in outer space would have to be "white" (i.e.
            pure light, as is the "right light" in the
            diagram), and the sunlight would have to be
            "colored" (as is the "left light" filtered
            through the "red glass" in the diagram). To
            complete the analogy, the sunlight would have
            to be the "complementary color" to the orange-
            ish of the eclipsed moon; i.e. it would have to
            be blue-ish. But where in "outer space" is the
            blue "filter" for the sunlight? -- I don't know
            of any.

            So, at first glance the analogy doesn't work.
            But, at this point, I wouldn't be too quick to
            conclude that somehow the same principle is not
            at work in Steiner's experiment and in the
            lunar eclipse. After all, I still haven't
            figured out exactly what this "principle" is.
            I'm still kinda assuming that the colored
            shadows are "objective" as Steiner said, but I
            still haven't proven this for myself. I'm
            somewhat wishing that I had an orderly garage
            workshop so I could do the experiment for
            myself, with the narrow tube for viewing as
            Steiner suggested. Maybe I'll have to break
            into a high-school physics lab?

            I'm still very much puzzled by contradictory
            reports mentioned in the footnotes that I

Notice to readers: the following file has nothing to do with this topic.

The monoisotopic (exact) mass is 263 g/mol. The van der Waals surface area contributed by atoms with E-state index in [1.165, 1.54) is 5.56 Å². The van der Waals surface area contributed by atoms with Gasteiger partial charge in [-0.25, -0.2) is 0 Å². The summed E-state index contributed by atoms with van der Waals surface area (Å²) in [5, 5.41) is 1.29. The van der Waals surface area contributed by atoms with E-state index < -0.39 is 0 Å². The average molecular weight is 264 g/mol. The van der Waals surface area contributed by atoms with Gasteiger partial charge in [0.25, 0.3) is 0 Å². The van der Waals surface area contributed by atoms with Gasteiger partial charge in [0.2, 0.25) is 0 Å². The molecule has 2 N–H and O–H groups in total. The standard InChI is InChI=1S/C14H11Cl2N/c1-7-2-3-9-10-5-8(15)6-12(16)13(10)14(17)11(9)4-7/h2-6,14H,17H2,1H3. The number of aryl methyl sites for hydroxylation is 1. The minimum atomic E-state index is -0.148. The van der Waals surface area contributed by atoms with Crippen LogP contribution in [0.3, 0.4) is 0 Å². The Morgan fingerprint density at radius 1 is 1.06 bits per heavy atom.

quoted in my first post. This experiment is
            literally so simple that a child could do it;
            why hasn't the question of the colored shadows'
            "objectivity" been settled long ago? -- BTW, I
            haven't receive a word of reply from JL Benson
            about this.

            But maybe some bright, young Goethean physicist
            will explain the principle at work in colored
            shadows and go on to apply it to lunar
            eclipses? Maybe he is reading this thread
            right now?

            Robert M





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          • happypick2000
            ... Dear Friends, I am not that bright young Goethean physicist knowledgeable regarding technical/scientific aspects of lunar eclipses, but I can describe in
            Message 5 of 16 , Jan 30, 2008
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              --- In steiner@yahoogroups.com, Robert Mason <robertsmason_99@...> wrote:
              >
              > Steve Hale wrote:
              >
              > >>. . . . we are approaching the third lunar
              > eclipse in less than a year, which is quite
              > extraordinary for its occurrence. . . .
              >
              > >>Anyway, it is possible to show by means of
              > its occurrence that the moon, brightly lit in
              > its own respect, actually lights up the umbra,
              > or dark shadow-light of the earth, with a form
              > of brilliance occurring on the opposite side;